21.Sinton LW, Hall CH, Lynch PA, Davies-Colley RJ. Sunlight inactivation of fecal indicator bacteria and bacteriophages from waste stabilization pond effluent in fresh and saline waters. Appl Environ Microbiol 2002;65:1122-31.  Back to cited text no. 21
22.Oakey SM, Pocasangre A, Flores M, Monge J, Estrada M. Waste stabilization pond use in Central America: The experiences of El Salvador, Guatemala, Honduras and Nicaragua. Water Sci Technol 2000;42:51-8.  Back to cited text no. 22
23.Alcalde L, Oron G, Gillerman L, Salgot M, Manor Y. Removal of fecal coliforms, somatic coliphages and F- Specific bacteriophages in a stabilization pond and reservoir system in arid regions. Water Sci Technol 2003;3:177-84.  Back to cited text no. 23
24.Campos JR, Reali MAP, Rossetto R, Sampaio J. A wastewater treatment treatment plant composed of UASB reactor, activated sludge with DAF and UV disinfection, inseries. Water Pract Technol 2009;4:1-8.  Back to cited text no. 24
25.Suh CW, Lee JW, Hong YS, Shin HS. Sequential modeling of fecal coliform removals in a full-scale activated-sludge wastewater treatment plant using an evolutionary process model induction system. Water Res 2009;43:137-47.  Back to cited text no. 25


  [Figure 1], [Figure 2], [Figure 3], [Figure 4]

  [Table 1], [Table 2], [Table 3], [Table 4]

This article has been cited by
1 Coliforms removal efficiency of Wupa wastewater treatment plant, Abuja, Nigeria
Samson Balogun, T.C. Ogwueleka
Energy Nexus. 2021; 4: 100024
[Pubmed] | [DOI]
2 Predicting the concentration of total coliforms in treated rural domestic wastewater by multi-soil-layering (MSL) technology using artificial neural networks
Sofyan Sbahi,Naaila Ouazzani,Lahbib Latrach,Abdessamed Hejjaj,Laila Mandi
Ecotoxicology and Environmental Safety. 2020; 204: 111118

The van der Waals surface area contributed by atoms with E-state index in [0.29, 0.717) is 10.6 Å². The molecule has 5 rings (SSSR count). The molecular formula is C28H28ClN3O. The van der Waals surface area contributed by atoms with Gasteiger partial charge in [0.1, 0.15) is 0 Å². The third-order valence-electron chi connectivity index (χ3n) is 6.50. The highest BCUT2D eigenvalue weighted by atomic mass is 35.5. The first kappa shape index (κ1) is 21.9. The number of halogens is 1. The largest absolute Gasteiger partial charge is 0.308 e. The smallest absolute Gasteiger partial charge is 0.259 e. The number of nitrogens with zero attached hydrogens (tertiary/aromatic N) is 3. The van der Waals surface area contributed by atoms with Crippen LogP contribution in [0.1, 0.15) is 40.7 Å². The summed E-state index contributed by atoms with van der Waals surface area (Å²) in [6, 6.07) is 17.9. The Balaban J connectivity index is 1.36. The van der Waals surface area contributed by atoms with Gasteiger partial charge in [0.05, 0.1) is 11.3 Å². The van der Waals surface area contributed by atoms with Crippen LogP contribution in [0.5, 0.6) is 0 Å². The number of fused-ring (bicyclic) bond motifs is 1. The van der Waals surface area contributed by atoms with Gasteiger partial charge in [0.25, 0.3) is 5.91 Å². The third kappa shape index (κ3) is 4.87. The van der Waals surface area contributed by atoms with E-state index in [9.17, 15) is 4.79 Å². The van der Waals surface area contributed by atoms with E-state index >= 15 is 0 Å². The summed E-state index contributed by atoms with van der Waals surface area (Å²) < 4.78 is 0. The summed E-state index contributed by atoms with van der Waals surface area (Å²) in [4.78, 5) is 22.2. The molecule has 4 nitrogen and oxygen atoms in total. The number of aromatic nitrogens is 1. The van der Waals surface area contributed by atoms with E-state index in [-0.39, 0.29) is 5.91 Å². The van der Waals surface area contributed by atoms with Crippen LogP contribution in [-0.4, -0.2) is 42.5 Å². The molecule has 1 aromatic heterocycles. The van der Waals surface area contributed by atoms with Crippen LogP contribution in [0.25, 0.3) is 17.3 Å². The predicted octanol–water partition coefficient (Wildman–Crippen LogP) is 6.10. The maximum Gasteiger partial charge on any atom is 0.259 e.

[Pubmed] | [DOI]
3 A global multinational survey of cefotaxime-resistant coliforms in urban wastewater treatment plants
Roberto B.M. Marano, Telma Fernandes, Célia M. Manaia, Olga Nunes, Donald Morrison, Thomas U. Berendonk, Norbert Kreuzinger, Tanel Tenson, Gianluca Corno, Despo Fatta-Kassinos, Christophe Merlin, Edward Topp, Edouard Jurkevitch, Leonie Henn, Andrew Scott, Stefanie Heß, Katarzyna Slipko, Mailis Laht, Veljo Kisand, Andrea Di Cesare, Popi Karaolia, Stella G. Michael, Alice L. Petre, Roberto Rosal, Amy Pruden, Virginia Riquelme, Ana Agüera, Belen Esteban, Aneta Luczkiewicz, Agnieszka Kalinowska, Anne Leonard, William H. Gaze, Anthony A. Adegoke, Thor A. Stenstrom, Alfieri Pollice, Carlo Salerno, Carsten U. Schwermer, Pawel Krzeminski, Hélène Guilloteau, Erica Donner, Barbara Drigo, Giovanni Libralato, Marco Guida, Helmut Bürgmann, Karin Beck, Hemda Garelick, Marta Tacão, Isabel Henriques, Isabel Martínez-Alcalá, Jose M. Guillén-Navarro, Magdalena Popowska, Marta Piotrowska, Marcos Quintela-Baluja, Joshua T. Bunce, Maria I. Polo-López, Samira Nahim–Granados, Marie-Noëlle Pons, Milena Milako
Environment International. 2020; 144: 106035
[Pubmed] | [DOI]
4 Appraisal of Suspended Growth Process for Treatment of Mixture of Simulated Petroleum, Textile, Domestic, Agriculture and Pharmaceutical Wastewater
Precious N. Egbuikwem,Iffat Naz,Devendra P. Saroj
Environmental Technology. 2019; : 1
[Pubmed] | [DOI]
5 Prevalence of aquatic entomofauna, the predators of mosquitoes, in the Zayandeh River of Central Iran
Shayeghi Mansoreh,Doosti Soghra,Bazrafkan Sara,Hosseini-Vasoukolaei Nasibeh,Vatandoost Hassan,Akhavan Amir Ahmad,Vatandoost Sajad,Arandian Mohamd Hossein
Asian Pacific Journal of Tropical Disease. 2014; 4: S240
[Pubmed] | [DOI]


Previous article  Next article
Similar in PUBMED
   Search Pubmed for
   Search in Google Scholar for
 Related articles
Access Statistics
Email Alert *
Add to My List *
* Registration required (free)

  In this article
Materials and Me...
Article Figures
Article Tables

 Article Access Statistics
    PDF Downloaded354    
    Comments [Add]    
    Cited by others 5    

Recommend this journal